Focus on your breathing while practicing the single arm row. Exhale as the weight comes up and inhale as the weight goes down.
Move it for health
After a diagnosis, and with guidance from your doctor, regular physical activity is important—and setting small, attainable fitness goals can help you stay motivated. To help set you up for success, we've put together a few tips for getting started and staying on track. Before changing your routine, remember to consult with your doctor to determine the best options for your health.
Sounds easy, right? Yet, it's often the most overlooked aspect of overall wellness. Reduce periods of inactivity by looking for ways to move throughout the day. For example, if you're sitting for long stretches of time, try to get up every hour and move around for at least 5 minutes. (Set an alarm on your phone or watch if you need a reminder.) If you're watching TV, try walking in place during the commercials. As long as you're moving—and not sitting—it's a plus.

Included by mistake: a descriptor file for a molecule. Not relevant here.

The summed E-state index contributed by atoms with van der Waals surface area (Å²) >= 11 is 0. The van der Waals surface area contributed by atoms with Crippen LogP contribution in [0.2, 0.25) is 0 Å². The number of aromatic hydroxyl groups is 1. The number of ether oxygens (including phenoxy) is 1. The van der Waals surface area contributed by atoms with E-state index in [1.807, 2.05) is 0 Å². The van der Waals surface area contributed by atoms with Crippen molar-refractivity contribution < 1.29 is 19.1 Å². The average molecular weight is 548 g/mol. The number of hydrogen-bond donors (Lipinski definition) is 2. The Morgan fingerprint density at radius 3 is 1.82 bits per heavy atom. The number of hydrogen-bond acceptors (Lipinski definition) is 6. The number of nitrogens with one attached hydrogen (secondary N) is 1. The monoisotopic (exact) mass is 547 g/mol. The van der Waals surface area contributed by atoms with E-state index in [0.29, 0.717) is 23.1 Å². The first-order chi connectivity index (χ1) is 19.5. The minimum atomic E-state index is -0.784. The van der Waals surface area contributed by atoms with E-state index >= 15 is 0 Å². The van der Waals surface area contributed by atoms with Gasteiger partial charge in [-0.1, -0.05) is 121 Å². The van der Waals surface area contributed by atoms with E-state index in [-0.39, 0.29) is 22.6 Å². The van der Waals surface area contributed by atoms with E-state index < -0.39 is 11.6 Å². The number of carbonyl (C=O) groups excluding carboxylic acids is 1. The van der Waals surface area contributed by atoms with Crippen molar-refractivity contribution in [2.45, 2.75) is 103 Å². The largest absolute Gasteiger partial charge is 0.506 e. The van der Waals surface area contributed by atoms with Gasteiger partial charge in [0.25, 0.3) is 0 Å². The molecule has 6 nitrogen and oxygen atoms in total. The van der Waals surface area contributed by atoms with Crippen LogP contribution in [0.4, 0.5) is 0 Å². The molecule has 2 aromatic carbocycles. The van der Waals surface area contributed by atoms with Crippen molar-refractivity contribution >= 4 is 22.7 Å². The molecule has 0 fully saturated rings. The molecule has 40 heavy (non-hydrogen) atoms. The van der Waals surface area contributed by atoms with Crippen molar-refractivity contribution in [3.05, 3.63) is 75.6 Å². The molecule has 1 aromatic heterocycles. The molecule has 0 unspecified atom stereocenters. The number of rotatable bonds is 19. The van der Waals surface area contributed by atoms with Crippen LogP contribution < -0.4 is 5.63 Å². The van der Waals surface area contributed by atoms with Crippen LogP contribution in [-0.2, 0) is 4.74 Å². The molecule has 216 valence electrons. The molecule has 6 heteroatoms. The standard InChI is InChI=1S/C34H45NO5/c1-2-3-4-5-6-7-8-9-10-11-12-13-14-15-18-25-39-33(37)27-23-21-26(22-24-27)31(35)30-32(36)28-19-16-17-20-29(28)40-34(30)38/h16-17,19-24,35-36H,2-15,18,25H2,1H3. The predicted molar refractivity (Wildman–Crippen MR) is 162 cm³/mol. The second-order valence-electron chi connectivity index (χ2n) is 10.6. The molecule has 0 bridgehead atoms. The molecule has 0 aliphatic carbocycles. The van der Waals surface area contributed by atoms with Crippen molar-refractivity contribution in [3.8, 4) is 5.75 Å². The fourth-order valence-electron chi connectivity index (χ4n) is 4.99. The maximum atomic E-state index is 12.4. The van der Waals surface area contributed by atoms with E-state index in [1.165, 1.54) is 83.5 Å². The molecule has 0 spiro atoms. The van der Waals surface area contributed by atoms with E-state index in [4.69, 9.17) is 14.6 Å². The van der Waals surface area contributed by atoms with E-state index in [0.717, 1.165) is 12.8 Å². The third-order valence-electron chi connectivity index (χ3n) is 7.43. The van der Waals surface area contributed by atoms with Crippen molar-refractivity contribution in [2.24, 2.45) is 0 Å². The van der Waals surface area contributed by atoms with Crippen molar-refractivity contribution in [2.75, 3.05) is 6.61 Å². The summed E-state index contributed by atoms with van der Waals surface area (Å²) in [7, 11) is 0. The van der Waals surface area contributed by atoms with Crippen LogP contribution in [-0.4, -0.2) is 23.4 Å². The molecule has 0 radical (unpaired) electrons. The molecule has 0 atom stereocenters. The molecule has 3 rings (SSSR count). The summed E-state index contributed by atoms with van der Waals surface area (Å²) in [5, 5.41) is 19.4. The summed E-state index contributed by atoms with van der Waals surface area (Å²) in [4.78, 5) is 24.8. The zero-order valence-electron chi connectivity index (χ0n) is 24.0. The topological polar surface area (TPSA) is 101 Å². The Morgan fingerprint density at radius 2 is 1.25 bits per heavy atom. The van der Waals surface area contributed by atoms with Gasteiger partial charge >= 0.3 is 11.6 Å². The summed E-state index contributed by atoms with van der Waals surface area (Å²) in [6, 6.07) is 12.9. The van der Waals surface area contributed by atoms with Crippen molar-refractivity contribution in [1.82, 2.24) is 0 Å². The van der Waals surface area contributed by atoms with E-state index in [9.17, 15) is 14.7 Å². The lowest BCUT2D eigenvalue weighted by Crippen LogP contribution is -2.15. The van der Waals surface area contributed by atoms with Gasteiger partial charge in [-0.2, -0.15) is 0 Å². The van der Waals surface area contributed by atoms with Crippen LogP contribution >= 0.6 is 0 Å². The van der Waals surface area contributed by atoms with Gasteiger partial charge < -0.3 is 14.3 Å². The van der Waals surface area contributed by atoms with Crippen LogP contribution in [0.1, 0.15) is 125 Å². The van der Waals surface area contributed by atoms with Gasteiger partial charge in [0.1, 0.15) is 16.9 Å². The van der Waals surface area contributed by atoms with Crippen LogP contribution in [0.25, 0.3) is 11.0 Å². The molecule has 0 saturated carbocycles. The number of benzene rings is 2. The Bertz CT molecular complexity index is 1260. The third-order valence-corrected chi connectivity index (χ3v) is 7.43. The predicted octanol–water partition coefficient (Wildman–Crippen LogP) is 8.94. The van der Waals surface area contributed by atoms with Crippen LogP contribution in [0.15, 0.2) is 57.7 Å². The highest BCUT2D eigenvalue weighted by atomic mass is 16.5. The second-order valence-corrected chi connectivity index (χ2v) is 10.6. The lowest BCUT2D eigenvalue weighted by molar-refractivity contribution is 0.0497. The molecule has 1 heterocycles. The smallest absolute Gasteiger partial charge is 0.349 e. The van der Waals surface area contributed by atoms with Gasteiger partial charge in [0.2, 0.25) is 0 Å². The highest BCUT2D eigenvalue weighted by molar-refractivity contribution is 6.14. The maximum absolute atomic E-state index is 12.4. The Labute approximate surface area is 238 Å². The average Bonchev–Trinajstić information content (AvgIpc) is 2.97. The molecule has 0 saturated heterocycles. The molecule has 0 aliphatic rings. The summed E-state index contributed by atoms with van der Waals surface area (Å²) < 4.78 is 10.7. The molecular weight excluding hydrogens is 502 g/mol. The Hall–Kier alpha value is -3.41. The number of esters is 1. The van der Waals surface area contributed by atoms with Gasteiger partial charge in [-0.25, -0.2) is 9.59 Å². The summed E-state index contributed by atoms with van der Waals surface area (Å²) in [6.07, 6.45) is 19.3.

Try to do One Activity Each Day
The activity doesn't have to be intense and it doesn't have to take long. Simply moving your body each day—even for 15 minutes—can help. With guidance from your doctor, choose a simple physical activity, such as walking or gentle stretching, that you're able to do daily or at least most days. Make it part of your daily routine, like brushing your teeth or eating.
Keep it Fun!
You know how you always put off something you don't enjoy doing? The same goes for being active. Try to choose an activity that appeals to you—you're more likely to stick with it if it's something you look forward to.
Set Specific Mini Goals and Measure Progress
Setting a goal to work toward can greatly improve your chances of sticking with an activity. Whether it's taking a set number of daily steps, being active for a certain amount of time each day or walking at a brisker pace than the day before, set specific and realistic "mini goals." Keep track of your activity and progress by writing in a journal or using a fitness tracker, which you can connect to the LivingWith™ app. Measuring progress can keep you accountable; seeing it can boost your confidence and help you stay motivated.
If possible, enlist a family member, friend or neighbor to join you. Having an "activity buddy" is a great way to keep things fun—plus, scheduling with another person may keep you motivated.
The important thing to remember when setting fitness goals is to start slow, and get recommendations from your doctor on what types and levels of activities are right for you.